When an architect is tasked with creating an homage to the greatest architectural toy brand ever created (and arguably the best all-around toy since the invention of mud) it’s almost impossible to not think like a kid rummaging through a pile of Lego bricks — especially when it is Lego itself that is being honored.
And the Bjarke Ingels Group (BIG), known for its playful, sometimes outlandish modular designs, is probably just the firm the job. Recently, the firm unveiled its vision for Lego House, which Lego is calling an “experience center” for all things Lego. To be located in the town of Billund, Denmark — the birthplace of Lego — the 22,800-square-foot museum-like building looks like, well, a big pile of stacked, overlapping Lego bricks, complete with the iconic rounds “studs” that hold the bricks together.
Along with the whimsy, however, come a few fairly serious green elements. Some of the rooms will use extensive natural ventilation and daylighting to flood the interior spaces with sunlight and reduce electricity demand. Most notably, the top of the building contains eight circular skylights that resemble an eight-studded brick. In fact, Lego calls this upper room the Keystone and describes it as the world’s largest Lego brick.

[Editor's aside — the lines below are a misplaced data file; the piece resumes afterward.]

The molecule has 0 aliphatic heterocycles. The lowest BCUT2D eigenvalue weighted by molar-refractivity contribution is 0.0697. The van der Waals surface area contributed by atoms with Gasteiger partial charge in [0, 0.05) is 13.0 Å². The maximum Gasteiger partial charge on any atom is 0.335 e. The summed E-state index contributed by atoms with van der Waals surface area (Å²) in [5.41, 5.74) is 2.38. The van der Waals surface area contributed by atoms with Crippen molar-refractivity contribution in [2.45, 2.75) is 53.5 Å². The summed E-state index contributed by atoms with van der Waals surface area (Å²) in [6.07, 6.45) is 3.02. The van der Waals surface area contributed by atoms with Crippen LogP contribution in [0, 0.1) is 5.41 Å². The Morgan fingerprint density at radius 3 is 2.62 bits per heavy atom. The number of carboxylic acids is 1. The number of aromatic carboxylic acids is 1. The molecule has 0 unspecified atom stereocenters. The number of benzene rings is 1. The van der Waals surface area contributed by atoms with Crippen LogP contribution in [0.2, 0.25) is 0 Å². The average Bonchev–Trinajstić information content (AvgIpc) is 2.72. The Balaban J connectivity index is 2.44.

The 100-foot-high pyramidal structure, which will rise from a flat public plaza, is divided into a series of modular blocks, each with its own separate floorplan and unique rooftop garden, some of which will be accessible by the public. Some have mazes, others are open plaza and one, in an ingenious bit of creativity, that is shaded by life-size versions of Lego’s lollipop-shaped, grid-like plastic trees.
Scheduled to break ground in early 2014 and be completed in 2016, the Lego House is expected to attract 250,000 visitors a year. Inside, each the brick-like rooms will contain nearly 82,000 square feet of exhibition spaces, a café and a retail shop for the expected throngs of tourists.
BIG “has designed a building that encapsulates what Lego play and Lego values are all about”, says Hans Peter Folmann, in charge of marketing for the structure. “The creative use of the Lego brick shape is a true visualization of the systematic creativity that is at the core of Lego play, so we believe that this is the right look for the Lego House. And it simply looks amazing.”